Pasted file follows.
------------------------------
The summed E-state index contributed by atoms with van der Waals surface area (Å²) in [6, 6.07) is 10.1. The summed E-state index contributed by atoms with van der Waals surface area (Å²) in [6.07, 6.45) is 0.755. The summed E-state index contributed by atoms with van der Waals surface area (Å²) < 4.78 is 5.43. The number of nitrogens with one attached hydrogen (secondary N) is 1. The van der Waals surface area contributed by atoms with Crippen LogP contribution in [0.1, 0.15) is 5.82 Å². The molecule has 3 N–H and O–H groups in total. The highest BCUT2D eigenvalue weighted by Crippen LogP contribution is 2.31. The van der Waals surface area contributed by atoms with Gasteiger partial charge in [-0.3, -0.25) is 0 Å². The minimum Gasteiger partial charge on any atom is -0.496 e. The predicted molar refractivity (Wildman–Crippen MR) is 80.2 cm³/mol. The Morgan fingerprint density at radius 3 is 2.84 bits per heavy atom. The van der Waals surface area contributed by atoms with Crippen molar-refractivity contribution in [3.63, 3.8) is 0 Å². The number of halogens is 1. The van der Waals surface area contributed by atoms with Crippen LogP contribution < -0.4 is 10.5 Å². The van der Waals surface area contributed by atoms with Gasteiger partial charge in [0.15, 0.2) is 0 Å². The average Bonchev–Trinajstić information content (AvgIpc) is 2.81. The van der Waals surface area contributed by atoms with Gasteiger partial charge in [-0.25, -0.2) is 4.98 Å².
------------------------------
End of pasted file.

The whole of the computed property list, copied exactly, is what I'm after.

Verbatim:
The summed E-state index contributed by atoms with van der Waals surface area (Å²) in [6, 6.07) is 10.1. The summed E-state index contributed by atoms with van der Waals surface area (Å²) in [6.07, 6.45) is 0.755. The summed E-state index contributed by atoms with van der Waals surface area (Å²) < 4.78 is 5.43. The number of nitrogens with one attached hydrogen (secondary N) is 1. The van der Waals surface area contributed by atoms with Crippen LogP contribution in [0.1, 0.15) is 5.82 Å². The molecule has 3 N–H and O–H groups in total. The highest BCUT2D eigenvalue weighted by Crippen LogP contribution is 2.31. The van der Waals surface area contributed by atoms with Gasteiger partial charge in [-0.3, -0.25) is 0 Å². The minimum Gasteiger partial charge on any atom is -0.496 e. The predicted molar refractivity (Wildman–Crippen MR) is 80.2 cm³/mol. The Morgan fingerprint density at radius 3 is 2.84 bits per heavy atom. The van der Waals surface area contributed by atoms with Crippen molar-refractivity contribution in [3.63, 3.8) is 0 Å². The number of halogens is 1. The van der Waals surface area contributed by atoms with Crippen LogP contribution < -0.4 is 10.5 Å². The van der Waals surface area contributed by atoms with Gasteiger partial charge in [0.15, 0.2) is 0 Å². The average Bonchev–Trinajstić information content (AvgIpc) is 2.81. The van der Waals surface area contributed by atoms with Gasteiger partial charge in [-0.25, -0.2) is 4.98 Å².